‘Be tough on your teachers, but don’t cancel them’
‘Wokeness’ has brought us wonderful things, but cancelling people is not the way forward, says VU professor Bert Jan Lietaert Peerbolte. He proposes an academic safe space.
A while back, you posted a tweet about academic freedom and ‘woke, politically correct behaviour’. What made you tweet about that?
“As the confidential adviser for scientific integrity at my faculty, I have conversations with colleagues who feel hurt by personal attacks from their students during lectures. These are students who do not accept a teacher because of their age, gender or sexual orientation. When I started here 14 years ago, there was a group of deeply conservative students who refused to be taught by a lesbian woman. Fortunately, their stance was widely condemned at the time. But now you see the same mechanism, targeted at white men.”
Professor Lietaert Peerbolte started the academic year by proposing an academic safe space. In a mini-lecture for first-year students during freshers’ week, he welcomed people of all gender identities. He then explained that academia should offer a safe space in which everyone feels free to express their opinions, without having to hold back.
But surely there’s a significant difference in terms of power dynamics between a lesbian woman and a 50-something white man...
“That’s true, and I think the woke movement has really hit a nerve with its critiques of power imbalances, which have also led to important discussions about returning cultural-historical treasures that were stolen from countries like Egypt and Iraq, but that are on display in European museums. What I don’t like is that people are getting cancelled, because that’s what happens when you don’t accept a teacher because he’s white, male and in his fifties.”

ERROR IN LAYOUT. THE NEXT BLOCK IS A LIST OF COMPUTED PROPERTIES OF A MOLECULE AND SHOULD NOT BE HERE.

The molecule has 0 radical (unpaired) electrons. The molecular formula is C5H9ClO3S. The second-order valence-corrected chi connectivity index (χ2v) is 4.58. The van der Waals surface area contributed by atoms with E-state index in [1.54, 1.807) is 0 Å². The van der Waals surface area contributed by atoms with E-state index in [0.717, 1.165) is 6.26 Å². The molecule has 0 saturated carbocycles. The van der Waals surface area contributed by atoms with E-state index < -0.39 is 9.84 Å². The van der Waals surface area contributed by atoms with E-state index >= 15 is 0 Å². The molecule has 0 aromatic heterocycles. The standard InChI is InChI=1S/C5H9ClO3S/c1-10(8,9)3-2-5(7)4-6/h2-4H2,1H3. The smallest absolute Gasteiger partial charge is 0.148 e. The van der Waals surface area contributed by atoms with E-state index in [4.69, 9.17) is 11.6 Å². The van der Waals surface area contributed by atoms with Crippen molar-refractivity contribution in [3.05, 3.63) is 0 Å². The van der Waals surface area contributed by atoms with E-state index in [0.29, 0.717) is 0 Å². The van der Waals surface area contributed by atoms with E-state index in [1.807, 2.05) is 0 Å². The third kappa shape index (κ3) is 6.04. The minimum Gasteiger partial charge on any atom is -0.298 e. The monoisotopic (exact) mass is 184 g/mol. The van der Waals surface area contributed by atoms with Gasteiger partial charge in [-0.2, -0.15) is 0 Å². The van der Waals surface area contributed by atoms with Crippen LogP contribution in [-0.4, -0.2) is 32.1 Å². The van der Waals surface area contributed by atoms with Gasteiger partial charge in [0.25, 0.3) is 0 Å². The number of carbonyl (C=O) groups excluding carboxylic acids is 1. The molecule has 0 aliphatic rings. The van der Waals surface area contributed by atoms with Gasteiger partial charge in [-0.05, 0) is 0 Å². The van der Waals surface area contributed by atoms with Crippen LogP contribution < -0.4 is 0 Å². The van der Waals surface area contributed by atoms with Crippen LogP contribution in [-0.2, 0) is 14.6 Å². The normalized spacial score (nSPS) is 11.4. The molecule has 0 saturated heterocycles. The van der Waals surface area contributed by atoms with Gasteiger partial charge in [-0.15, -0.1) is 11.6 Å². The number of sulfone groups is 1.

But that’s not about that one specific man – he just represents an academic curriculum that’s still based on a very Eurocentric, white and male worldview.
“And that’s where these students have a point. A good example is something that happened in one of my own courses. I was doing a series of lectures on the book The Historical Jesus, and I had asked my students to prepare by reading two articles. One of them came up to me and said, ‘Hang on, you’re teaching a book written by a white man in his fifties, and now we have to read two articles that were also written by white men in their fifties?’ I argued that both the book and the articles were written in the 1990s, and that the academic world has changed dramatically since then. But that remark did get me thinking. I’m currently writing a book about Jesus myself, and because of that student I’m also going to include a chapter about the fact that he was a man, and about the gender patterns during his lifetime.”
How about that, all thanks to wokeness! Sometimes you just need to ask tough questions.
“That particular experience certainly didn’t damage me, and students are allowed to be tough on their teachers. But they should be tough on our ideas, not on who we are. A teacher shouldn’t be told to shut up because he happens to be a white man. Academia should be a safe space where people can have spirited debates in a friendly setting. Both students and teachers should feel safe at VU Amsterdam. Academia should be an environment in which people can go off the rails from time to time. That’s why I propose a new academic covenant.”
IMAGE: Yvonne Compier